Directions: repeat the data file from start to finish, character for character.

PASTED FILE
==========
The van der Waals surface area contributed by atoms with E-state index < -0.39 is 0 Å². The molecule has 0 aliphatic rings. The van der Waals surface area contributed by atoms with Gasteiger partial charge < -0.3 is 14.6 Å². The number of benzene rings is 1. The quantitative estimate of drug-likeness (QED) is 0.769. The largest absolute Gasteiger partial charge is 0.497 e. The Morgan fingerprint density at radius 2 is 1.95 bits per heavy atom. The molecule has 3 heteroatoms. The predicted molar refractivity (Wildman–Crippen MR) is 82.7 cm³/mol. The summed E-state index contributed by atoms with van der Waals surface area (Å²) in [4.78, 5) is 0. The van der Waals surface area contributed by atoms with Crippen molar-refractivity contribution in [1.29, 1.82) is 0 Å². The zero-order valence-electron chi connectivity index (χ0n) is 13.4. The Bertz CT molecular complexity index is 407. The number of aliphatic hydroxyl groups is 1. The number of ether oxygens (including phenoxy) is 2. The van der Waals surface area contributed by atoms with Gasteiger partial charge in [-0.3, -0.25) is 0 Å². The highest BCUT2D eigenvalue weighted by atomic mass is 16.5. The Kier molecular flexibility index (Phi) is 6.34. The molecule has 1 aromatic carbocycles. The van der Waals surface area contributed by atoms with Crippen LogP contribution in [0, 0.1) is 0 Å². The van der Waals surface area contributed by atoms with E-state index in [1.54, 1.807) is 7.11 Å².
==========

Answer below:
The van der Waals surface area contributed by atoms with E-state index < -0.39 is 0 Å². The molecule has 0 aliphatic rings. The van der Waals surface area contributed by atoms with Gasteiger partial charge < -0.3 is 14.6 Å². The number of benzene rings is 1. The quantitative estimate of drug-likeness (QED) is 0.769. The largest absolute Gasteiger partial charge is 0.497 e. The Morgan fingerprint density at radius 2 is 1.95 bits per heavy atom. The molecule has 3 heteroatoms. The predicted molar refractivity (Wildman–Crippen MR) is 82.7 cm³/mol. The summed E-state index contributed by atoms with van der Waals surface area (Å²) in [4.78, 5) is 0. The van der Waals surface area contributed by atoms with Crippen molar-refractivity contribution in [1.29, 1.82) is 0 Å². The zero-order valence-electron chi connectivity index (χ0n) is 13.4. The Bertz CT molecular complexity index is 407. The number of aliphatic hydroxyl groups is 1. The number of ether oxygens (including phenoxy) is 2. The van der Waals surface area contributed by atoms with Gasteiger partial charge in [-0.3, -0.25) is 0 Å². The highest BCUT2D eigenvalue weighted by atomic mass is 16.5. The Kier molecular flexibility index (Phi) is 6.34. The molecule has 1 aromatic carbocycles. The van der Waals surface area contributed by atoms with Crippen LogP contribution in [0, 0.1) is 0 Å². The van der Waals surface area contributed by atoms with E-state index in [1.54, 1.807) is 7.11 Å².